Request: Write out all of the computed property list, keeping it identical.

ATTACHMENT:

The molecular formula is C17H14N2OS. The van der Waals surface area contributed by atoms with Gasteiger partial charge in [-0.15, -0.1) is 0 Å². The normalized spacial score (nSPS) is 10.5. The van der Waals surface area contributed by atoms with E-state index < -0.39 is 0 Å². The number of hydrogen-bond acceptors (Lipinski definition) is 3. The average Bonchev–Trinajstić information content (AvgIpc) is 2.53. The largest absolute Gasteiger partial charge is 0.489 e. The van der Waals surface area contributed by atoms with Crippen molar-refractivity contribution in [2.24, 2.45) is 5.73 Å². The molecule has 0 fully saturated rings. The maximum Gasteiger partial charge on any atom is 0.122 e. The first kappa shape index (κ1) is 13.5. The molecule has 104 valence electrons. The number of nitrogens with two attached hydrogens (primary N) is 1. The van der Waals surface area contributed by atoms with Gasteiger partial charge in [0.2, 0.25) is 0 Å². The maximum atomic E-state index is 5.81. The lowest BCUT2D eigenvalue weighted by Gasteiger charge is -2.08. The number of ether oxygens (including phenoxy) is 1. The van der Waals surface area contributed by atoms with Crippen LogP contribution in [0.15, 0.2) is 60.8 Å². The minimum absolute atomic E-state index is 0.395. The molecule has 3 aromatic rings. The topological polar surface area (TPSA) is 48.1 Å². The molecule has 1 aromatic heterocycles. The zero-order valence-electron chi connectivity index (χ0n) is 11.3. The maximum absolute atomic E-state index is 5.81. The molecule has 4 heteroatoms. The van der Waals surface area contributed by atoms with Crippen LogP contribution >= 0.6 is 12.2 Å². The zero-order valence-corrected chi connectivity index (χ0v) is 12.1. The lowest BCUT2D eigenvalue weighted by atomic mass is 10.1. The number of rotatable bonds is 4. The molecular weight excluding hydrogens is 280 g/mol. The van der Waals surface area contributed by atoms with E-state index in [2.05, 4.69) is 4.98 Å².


The molecular formula is C17H14N2OS. The van der Waals surface area contributed by atoms with Gasteiger partial charge in [-0.15, -0.1) is 0 Å². The normalized spacial score (nSPS) is 10.5. The van der Waals surface area contributed by atoms with E-state index < -0.39 is 0 Å². The number of hydrogen-bond acceptors (Lipinski definition) is 3. The average Bonchev–Trinajstić information content (AvgIpc) is 2.53. The largest absolute Gasteiger partial charge is 0.489 e. The van der Waals surface area contributed by atoms with Crippen molar-refractivity contribution in [2.24, 2.45) is 5.73 Å². The molecule has 0 fully saturated rings. The maximum Gasteiger partial charge on any atom is 0.122 e. The first kappa shape index (κ1) is 13.5. The molecule has 104 valence electrons. The number of nitrogens with two attached hydrogens (primary N) is 1. The van der Waals surface area contributed by atoms with Gasteiger partial charge in [0.2, 0.25) is 0 Å². The maximum atomic E-state index is 5.81. The lowest BCUT2D eigenvalue weighted by Gasteiger charge is -2.08. The number of ether oxygens (including phenoxy) is 1. The van der Waals surface area contributed by atoms with Crippen LogP contribution in [0.15, 0.2) is 60.8 Å². The minimum absolute atomic E-state index is 0.395. The molecule has 3 aromatic rings. The topological polar surface area (TPSA) is 48.1 Å². The molecule has 1 aromatic heterocycles. The zero-order valence-electron chi connectivity index (χ0n) is 11.3. The maximum absolute atomic E-state index is 5.81. The molecule has 4 heteroatoms. The van der Waals surface area contributed by atoms with Crippen LogP contribution >= 0.6 is 12.2 Å². The zero-order valence-corrected chi connectivity index (χ0v) is 12.1. The lowest BCUT2D eigenvalue weighted by atomic mass is 10.1. The number of rotatable bonds is 4. The molecular weight excluding hydrogens is 280 g/mol. The van der Waals surface area contributed by atoms with E-state index in [2.05, 4.69) is 4.98 Å².